The movie: Making this unorthodox novel into a film seems like a risky proposition, but siblings Andy and Lana Wachowski don’t shrink from challenges. They transcended time and space with “The Matrix” trilogy, blew up Parliament in “V for Vendetta” and played with technique in the super-stylized “Speed Racer.” The filmmakers join forces with German writer-director Tom Twyker, who penned and directed the less-than-linear “Run Lola Run.” The film picks up the novel’s penchant for changing styles but forgoes the nested structure in favor of stories that unfurl in parallel. Meanwhile, the star power alone should be enough to wrangle an audience. “Cloud Atlas” features Tom Hanks, Halle Berry, Jim Broadbent, Hugh Grant and Susan Sarandon, among others.
Book adaptations take over the big screen
(Opens Nov. 16)
The book: Leo Tolstoy’s 1877 novel, initially a serialized tale, routinely lands on best-of-literature lists. The tragic story takes place in late 19th-century Russia and follows the title character as she forsakes her powerful husband for the well-to-do Count Vronsky. But love does not conquer all, especially when it comes to the wrath of her social circle.
The movie: Two words: Tom Stoppard. The brilliant playwright and screenwriter behind “Brazil,” “Shakespeare in Love” and “Rosencrantz and Guildenstern Are Dead” adapted Tolstoy’s story for the screen. Director Joe Wright has had varied success with adaptations, although he boasts a solid track record making artistically shot and visually stunning work. His takes on Jane Austen’s “Pride and Prejudice” and Ian McEwan’s “Atonement” impressively condense content while conveying each novel’s emotional core. Period drama is in Wright’s wheelhouse, and he joins forces with frequent collaborator Keira Knightley, factors that bode well for this adaptation.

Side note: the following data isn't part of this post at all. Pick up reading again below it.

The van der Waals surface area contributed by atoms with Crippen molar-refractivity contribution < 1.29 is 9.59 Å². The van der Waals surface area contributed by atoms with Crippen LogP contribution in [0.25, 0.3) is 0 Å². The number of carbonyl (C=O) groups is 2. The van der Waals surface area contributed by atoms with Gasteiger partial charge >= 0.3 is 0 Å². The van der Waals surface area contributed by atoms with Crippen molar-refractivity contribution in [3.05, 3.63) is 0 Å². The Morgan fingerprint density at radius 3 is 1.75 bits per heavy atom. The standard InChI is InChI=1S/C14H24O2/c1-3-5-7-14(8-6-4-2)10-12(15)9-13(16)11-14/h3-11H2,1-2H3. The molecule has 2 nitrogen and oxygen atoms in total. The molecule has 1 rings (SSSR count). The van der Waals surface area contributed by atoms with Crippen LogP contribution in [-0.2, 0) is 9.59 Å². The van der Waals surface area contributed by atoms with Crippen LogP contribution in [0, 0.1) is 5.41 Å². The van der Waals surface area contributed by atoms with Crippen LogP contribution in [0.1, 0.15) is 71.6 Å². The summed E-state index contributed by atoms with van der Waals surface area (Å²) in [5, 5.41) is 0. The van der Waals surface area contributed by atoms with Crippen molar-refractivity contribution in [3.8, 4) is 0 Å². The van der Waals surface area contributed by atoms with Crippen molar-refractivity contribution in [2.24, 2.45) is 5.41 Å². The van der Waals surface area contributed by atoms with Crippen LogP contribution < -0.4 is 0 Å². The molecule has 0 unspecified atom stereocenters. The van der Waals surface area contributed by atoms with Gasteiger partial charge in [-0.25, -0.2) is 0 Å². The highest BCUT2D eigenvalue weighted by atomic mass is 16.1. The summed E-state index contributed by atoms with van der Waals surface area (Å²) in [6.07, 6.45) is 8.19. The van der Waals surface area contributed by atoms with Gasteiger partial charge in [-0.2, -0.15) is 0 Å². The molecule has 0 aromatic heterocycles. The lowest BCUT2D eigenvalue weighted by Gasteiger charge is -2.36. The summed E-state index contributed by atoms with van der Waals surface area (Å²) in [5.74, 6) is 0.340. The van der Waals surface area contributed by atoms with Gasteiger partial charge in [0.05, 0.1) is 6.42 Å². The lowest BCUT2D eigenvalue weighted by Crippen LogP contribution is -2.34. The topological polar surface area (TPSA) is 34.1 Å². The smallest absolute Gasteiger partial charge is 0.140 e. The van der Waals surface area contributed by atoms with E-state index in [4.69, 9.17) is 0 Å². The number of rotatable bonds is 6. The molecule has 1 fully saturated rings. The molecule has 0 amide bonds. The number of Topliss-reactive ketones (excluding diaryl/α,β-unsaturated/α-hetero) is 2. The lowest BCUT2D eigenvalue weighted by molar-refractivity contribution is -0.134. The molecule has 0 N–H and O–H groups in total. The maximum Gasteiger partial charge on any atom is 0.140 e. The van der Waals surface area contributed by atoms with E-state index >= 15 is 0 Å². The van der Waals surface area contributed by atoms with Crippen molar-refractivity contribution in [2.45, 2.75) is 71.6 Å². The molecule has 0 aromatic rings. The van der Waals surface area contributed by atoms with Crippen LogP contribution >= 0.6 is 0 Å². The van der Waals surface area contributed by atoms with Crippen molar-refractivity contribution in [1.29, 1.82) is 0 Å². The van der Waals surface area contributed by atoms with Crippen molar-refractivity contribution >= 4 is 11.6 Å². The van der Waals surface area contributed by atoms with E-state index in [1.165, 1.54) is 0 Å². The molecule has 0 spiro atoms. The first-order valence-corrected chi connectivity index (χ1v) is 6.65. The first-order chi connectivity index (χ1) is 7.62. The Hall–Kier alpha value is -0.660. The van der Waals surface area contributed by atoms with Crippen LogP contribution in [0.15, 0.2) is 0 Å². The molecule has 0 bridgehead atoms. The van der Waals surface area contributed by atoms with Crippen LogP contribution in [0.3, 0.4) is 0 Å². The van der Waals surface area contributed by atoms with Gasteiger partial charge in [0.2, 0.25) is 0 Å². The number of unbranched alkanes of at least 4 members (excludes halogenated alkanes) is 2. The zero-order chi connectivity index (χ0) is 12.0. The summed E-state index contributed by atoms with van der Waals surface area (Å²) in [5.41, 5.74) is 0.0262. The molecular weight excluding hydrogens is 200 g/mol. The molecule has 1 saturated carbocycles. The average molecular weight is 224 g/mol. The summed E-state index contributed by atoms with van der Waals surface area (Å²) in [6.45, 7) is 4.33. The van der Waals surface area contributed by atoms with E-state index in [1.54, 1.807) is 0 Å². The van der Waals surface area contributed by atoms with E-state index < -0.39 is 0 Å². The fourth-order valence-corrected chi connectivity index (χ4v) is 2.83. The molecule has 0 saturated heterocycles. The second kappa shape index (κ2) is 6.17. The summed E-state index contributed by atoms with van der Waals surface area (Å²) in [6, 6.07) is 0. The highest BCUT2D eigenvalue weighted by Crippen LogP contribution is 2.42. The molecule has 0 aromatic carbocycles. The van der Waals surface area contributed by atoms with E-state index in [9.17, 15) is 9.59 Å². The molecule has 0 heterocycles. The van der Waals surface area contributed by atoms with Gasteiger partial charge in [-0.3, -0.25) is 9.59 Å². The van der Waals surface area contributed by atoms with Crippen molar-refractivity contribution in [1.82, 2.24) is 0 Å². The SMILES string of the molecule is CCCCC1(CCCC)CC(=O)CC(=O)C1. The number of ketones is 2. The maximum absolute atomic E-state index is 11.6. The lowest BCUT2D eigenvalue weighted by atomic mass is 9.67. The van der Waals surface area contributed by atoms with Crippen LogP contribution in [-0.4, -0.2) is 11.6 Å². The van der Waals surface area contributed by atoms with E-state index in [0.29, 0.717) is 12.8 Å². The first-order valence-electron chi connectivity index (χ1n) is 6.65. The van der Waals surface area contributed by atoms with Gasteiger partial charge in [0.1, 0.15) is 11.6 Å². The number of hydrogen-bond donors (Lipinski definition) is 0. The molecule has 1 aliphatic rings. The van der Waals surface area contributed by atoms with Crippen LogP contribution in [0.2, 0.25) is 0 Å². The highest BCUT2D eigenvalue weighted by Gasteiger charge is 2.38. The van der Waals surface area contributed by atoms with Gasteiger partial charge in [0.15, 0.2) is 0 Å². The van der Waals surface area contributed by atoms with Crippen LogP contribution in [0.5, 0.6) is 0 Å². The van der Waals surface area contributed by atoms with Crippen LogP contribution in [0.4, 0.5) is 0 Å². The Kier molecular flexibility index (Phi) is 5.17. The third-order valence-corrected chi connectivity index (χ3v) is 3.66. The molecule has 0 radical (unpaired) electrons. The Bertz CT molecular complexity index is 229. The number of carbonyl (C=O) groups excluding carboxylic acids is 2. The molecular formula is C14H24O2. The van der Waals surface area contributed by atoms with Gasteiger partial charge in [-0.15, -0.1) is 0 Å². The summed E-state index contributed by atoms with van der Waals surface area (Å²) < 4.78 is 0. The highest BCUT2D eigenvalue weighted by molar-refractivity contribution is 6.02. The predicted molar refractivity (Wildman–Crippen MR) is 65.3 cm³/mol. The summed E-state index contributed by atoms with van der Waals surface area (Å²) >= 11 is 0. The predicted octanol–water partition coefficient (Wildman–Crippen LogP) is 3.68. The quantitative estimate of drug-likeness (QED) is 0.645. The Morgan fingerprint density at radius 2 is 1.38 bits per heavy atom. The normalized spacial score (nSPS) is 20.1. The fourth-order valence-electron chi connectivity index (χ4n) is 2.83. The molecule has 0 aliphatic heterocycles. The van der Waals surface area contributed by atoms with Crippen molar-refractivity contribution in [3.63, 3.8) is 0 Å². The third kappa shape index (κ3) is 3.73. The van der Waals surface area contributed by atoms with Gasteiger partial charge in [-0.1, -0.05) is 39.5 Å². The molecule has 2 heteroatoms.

(Opens Nov. 21)
The book: Yann Martel’s 2002 Booker Prize winner is the adventure tale of Pi, an Indian teenager who finds himself adrift on an ocean alongside a tiger, a hyena, a zebra and an orangutan after a shipwreck. It’s a fantastical journey, infused with Pi’s singular spiritual beliefs. The intriguing story and colorful writing make the book memorable, but a confounding twist make Martel’s novel unforgettable.
The movie: Oscar winner Ang Lee takes directing duties in this cinematic reimagining. Lee has proven his mettle with both realism (“Brokeback Mountain”) and the fantastical (“Crouching Tiger Hidden Dragon”), not to mention such varied adaptations as Austen’s “Sense and Sensibility” and Rick Moody’s “The Ice Storm.” But can he escape the critical disappointment of “Hulk,” his overly serious take on the Marvel Comics green behemoth? Perhaps screenwriter David Magee can add a light touch, as he did with “Miss Pettigrew Lives for a Day” and “Finding Neverland.”
(Opens Dec. 14)
The book: Before the “Lord of the Rings” trilogy, there was J.R.R. Tolkien’s 1937 novel about a wee humanoid who is urged by the wizard Gandalf to leave his beloved Shire and embark on a dangerous journey. Sounds familiar, right? The protagonist here is Bilbo Baggins and the task is retrieving the dwarves’ treasure from the dragon Smaug.